Made a pattern from some cardboard to figure out what length and where the two mounting holes for the control valve should go, cut some steel and tacked welded the pieces together to form a mounting bracket for the control valve. I offset the end that bolts onto the pump bracket so the valve would be offset outwards about 1/2" from centre so that I would have a bit more clearance for the inner fitting on the valve where it goes along the side of the rear tractor panel.  I cut  a short piece out of the one angle iron so that I had room for the nut and it will allow the drive belt to clear - may have to cut a bit more out yet - will have to see when I get a drive belt in position.  Once I figure out the belt and belt guard position the cut out area will get boxed for strength.  I drilled two sets of mounting holes for the valve and left the bracket a bit longer than necessary so that I could move the valve back about 1-1/2" if necessary.  Did a test fit for the mounting holes and things looked good so I bolted the bracket on to the pump bracket.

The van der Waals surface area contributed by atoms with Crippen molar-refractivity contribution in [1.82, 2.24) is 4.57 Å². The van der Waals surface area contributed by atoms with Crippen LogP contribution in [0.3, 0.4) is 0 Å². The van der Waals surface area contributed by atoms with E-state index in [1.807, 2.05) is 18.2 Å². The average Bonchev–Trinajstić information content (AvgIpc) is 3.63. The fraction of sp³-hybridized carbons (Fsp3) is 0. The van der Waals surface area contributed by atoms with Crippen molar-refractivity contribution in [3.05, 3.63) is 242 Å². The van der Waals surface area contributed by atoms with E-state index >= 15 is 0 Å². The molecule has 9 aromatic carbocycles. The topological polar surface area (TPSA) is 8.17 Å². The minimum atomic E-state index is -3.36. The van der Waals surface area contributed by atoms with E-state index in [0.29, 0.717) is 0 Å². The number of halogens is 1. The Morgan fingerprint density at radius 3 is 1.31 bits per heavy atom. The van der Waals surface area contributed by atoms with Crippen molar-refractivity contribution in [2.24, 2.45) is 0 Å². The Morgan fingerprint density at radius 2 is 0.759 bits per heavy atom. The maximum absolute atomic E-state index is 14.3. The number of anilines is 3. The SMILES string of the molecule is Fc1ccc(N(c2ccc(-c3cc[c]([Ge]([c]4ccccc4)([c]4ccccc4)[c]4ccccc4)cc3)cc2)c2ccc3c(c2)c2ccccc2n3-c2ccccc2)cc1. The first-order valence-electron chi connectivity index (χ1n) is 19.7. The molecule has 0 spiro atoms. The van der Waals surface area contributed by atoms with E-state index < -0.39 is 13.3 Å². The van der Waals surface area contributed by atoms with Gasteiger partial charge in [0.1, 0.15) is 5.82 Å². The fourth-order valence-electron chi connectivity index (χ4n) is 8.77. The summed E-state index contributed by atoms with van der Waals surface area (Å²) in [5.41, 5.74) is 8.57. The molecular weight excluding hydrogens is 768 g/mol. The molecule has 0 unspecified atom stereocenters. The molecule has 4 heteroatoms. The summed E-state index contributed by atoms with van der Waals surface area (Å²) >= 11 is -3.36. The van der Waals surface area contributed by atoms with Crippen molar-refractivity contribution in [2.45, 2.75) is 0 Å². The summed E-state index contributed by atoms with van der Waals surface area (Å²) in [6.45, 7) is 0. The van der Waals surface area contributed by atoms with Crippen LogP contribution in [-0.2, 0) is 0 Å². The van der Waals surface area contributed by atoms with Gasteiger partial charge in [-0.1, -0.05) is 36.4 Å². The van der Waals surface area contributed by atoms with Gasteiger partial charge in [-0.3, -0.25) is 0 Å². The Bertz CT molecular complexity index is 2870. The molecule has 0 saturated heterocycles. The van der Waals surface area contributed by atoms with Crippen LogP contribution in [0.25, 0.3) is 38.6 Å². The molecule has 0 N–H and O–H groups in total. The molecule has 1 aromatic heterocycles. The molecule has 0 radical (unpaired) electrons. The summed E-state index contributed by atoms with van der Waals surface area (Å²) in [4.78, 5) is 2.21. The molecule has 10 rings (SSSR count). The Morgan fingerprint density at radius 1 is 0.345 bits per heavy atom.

Attached Thumbnails

  • 1 Pattern For Valve Mounting Holes.jpg
  • 2 Bracket Tacked Together Note Offset Mounting Holes.jpg
  • 3 Bottom View With Area Cut Out For Nut.jpg
  • 4 Bracket Bolted On.jpg
  • 5 May HAve To Cut Out A Bit More On Inner Piece For Belt.jpg
  • 6 Rear View.jpg
  • 7 Rear View.jpg
  • 8 View Underneath.jpg

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#37 29 Chev ONLINE  

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Posted February 19, 2018 - 04:59 PM